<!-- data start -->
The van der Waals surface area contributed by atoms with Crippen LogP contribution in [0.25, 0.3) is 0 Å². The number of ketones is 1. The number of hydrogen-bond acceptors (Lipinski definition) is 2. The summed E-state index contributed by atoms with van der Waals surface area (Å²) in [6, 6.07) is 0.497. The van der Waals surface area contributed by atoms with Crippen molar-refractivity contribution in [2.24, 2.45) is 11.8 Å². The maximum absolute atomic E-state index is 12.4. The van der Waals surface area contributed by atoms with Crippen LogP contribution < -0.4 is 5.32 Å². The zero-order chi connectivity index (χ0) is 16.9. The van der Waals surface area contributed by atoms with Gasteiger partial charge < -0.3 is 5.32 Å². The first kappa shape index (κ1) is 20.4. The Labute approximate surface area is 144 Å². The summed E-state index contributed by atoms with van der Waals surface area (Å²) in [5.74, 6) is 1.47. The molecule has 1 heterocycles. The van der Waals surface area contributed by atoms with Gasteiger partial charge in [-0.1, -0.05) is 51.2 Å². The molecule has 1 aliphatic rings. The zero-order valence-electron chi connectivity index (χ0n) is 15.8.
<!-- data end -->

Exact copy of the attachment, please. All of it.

The van der Waals surface area contributed by atoms with Crippen LogP contribution in [0.25, 0.3) is 0 Å². The number of ketones is 1. The number of hydrogen-bond acceptors (Lipinski definition) is 2. The summed E-state index contributed by atoms with van der Waals surface area (Å²) in [6, 6.07) is 0.497. The van der Waals surface area contributed by atoms with Crippen molar-refractivity contribution in [2.24, 2.45) is 11.8 Å². The maximum absolute atomic E-state index is 12.4. The van der Waals surface area contributed by atoms with Crippen LogP contribution < -0.4 is 5.32 Å². The zero-order chi connectivity index (χ0) is 16.9. The van der Waals surface area contributed by atoms with Gasteiger partial charge < -0.3 is 5.32 Å². The first kappa shape index (κ1) is 20.4. The Labute approximate surface area is 144 Å². The summed E-state index contributed by atoms with van der Waals surface area (Å²) in [5.74, 6) is 1.47. The molecule has 1 heterocycles. The van der Waals surface area contributed by atoms with Gasteiger partial charge in [-0.1, -0.05) is 51.2 Å². The molecule has 1 aliphatic rings. The zero-order valence-electron chi connectivity index (χ0n) is 15.8.